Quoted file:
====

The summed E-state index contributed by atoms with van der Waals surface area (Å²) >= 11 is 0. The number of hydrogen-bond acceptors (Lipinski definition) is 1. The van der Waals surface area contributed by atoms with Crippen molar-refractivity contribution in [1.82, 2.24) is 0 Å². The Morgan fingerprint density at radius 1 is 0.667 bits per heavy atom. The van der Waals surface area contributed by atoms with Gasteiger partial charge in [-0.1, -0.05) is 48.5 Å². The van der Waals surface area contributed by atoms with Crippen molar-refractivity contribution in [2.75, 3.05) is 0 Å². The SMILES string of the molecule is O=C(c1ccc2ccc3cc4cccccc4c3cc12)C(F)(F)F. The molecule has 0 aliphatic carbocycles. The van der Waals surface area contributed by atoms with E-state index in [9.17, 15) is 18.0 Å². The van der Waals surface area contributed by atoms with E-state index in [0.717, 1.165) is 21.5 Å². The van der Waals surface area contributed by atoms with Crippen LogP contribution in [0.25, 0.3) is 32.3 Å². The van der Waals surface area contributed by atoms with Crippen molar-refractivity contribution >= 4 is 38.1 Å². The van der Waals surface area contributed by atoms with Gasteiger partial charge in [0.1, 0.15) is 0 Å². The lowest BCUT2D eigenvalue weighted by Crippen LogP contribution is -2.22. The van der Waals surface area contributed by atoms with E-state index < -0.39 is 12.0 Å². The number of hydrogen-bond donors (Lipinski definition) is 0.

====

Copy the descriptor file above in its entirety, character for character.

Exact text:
The summed E-state index contributed by atoms with van der Waals surface area (Å²) >= 11 is 0. The number of hydrogen-bond acceptors (Lipinski definition) is 1. The van der Waals surface area contributed by atoms with Crippen molar-refractivity contribution in [1.82, 2.24) is 0 Å². The Morgan fingerprint density at radius 1 is 0.667 bits per heavy atom. The van der Waals surface area contributed by atoms with Gasteiger partial charge in [-0.1, -0.05) is 48.5 Å². The van der Waals surface area contributed by atoms with Crippen molar-refractivity contribution in [2.75, 3.05) is 0 Å². The SMILES string of the molecule is O=C(c1ccc2ccc3cc4cccccc4c3cc12)C(F)(F)F. The molecule has 0 aliphatic carbocycles. The van der Waals surface area contributed by atoms with E-state index in [9.17, 15) is 18.0 Å². The van der Waals surface area contributed by atoms with E-state index in [0.717, 1.165) is 21.5 Å². The van der Waals surface area contributed by atoms with Crippen LogP contribution in [0.25, 0.3) is 32.3 Å². The van der Waals surface area contributed by atoms with Crippen molar-refractivity contribution >= 4 is 38.1 Å². The van der Waals surface area contributed by atoms with Gasteiger partial charge in [0.1, 0.15) is 0 Å². The lowest BCUT2D eigenvalue weighted by Crippen LogP contribution is -2.22. The van der Waals surface area contributed by atoms with E-state index < -0.39 is 12.0 Å². The number of hydrogen-bond donors (Lipinski definition) is 0.